China coal city vows 'no-coal zones' in bid to curb pollution

Smoke belches from a coal-fuelled power station near Datong, Shanxi. New restrictions on China's "coal city" include bans on the storage, sale and direct combustion of all kinds of coal.
Smoke belches from a coal-fuelled power station near Datong, Shanxi. New restrictions on China's "coal city" include bans on the storage, sale and direct combustion of all kinds of coal.PHOTO: AFP

SHANGHAI (REUTERS) - Datong, a major coal-producing city in northern China's Shanxi province, will establish "no-coal zones" in urban districts as part of its efforts to curb pollution, the provincial government said on Thursday (Oct 11).

The Shanxi government said the restrictions would cover 102 sq km and would include bans on the storage, sale and direct combustion of all kinds of coal. Coal-fired power and central heating systems will still be permitted.

It said 16,200 households in Datong would switch to cleaner gas heating this winter, and it had already demolished 3,812 coal-fired boilers.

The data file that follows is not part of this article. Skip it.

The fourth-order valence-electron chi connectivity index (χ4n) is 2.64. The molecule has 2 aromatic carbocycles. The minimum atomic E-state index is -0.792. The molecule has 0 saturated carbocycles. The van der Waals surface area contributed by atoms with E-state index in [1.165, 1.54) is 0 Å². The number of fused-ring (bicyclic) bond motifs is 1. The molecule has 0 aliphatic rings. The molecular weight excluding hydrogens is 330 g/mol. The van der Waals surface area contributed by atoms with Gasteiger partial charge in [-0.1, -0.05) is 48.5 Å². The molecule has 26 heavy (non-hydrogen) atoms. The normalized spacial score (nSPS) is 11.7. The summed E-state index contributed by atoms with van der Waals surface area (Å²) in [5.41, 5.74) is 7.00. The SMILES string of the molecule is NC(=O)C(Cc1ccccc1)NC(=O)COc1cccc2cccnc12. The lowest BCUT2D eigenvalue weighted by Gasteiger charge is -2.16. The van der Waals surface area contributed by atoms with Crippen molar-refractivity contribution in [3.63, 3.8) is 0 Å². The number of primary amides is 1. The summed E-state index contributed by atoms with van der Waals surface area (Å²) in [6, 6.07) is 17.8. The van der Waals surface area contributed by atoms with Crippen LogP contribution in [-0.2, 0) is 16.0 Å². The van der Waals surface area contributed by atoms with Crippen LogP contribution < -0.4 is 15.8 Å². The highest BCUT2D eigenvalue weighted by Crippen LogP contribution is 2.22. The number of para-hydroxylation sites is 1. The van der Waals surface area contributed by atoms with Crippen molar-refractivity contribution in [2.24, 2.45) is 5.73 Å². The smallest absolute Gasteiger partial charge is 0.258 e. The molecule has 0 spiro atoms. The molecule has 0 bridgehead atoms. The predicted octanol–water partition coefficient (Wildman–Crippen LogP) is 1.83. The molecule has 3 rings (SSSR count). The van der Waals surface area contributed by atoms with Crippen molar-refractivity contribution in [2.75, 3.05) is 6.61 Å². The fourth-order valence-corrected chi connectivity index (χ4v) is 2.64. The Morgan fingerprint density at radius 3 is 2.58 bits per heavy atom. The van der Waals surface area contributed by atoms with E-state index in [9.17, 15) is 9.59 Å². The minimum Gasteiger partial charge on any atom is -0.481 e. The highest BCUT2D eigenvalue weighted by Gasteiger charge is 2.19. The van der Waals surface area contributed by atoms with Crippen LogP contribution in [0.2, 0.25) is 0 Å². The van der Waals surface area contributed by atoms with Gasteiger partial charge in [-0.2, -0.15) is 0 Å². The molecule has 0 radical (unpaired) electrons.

Datong was one of China's major coal producing regions for decades, but many of its collieries are now depleted.

Over-mining has contaminated the city's soil and underground water tables, as well as causing devastating subsidence. That has left large parts of its old mining districts unfit for farming or construction.

The city was also ranked as one of the country's worst performers when it came to meeting water quality standards in the first half of this year.

Shanxi, which produces nearly a billion tonnes of coal a year, has been forced to relocate more than 650,000 people from unsafe former mining districts at risk of collapse.

 
 
 

The province is one of China's major pollution control zones over the 2018-2020 period and it is under pressure to keep coal consumption levels unchanged from 2015 to 2020.

Neighbouring Hebei, which has been on the frontline of China's war on pollution since 2014, established similar "no-coal zones" in several districts in the smog-prone cities of Langfang and Baoding last year.

Hebei was ordered by the central government to cut coal consumption by 40 million tonnes over the 2013-2017 period as part of its commitments to boost air quality.

However, the province struggled to find the natural gas supplies required to replace coal heating systems for thousands of rural households last winter, forcing the government to slow the conversion process.

According to a report submitted to parliament earlier this year, all households in the Beijing-Tianjin-Hebei region, as well as the neighbouring provinces of Shanxi and Shaanxi, will have converted from coal to natural gas heating by 2020.

The report said 4.7 million households throughout northern China had already made the switch over the 2012-2017 period.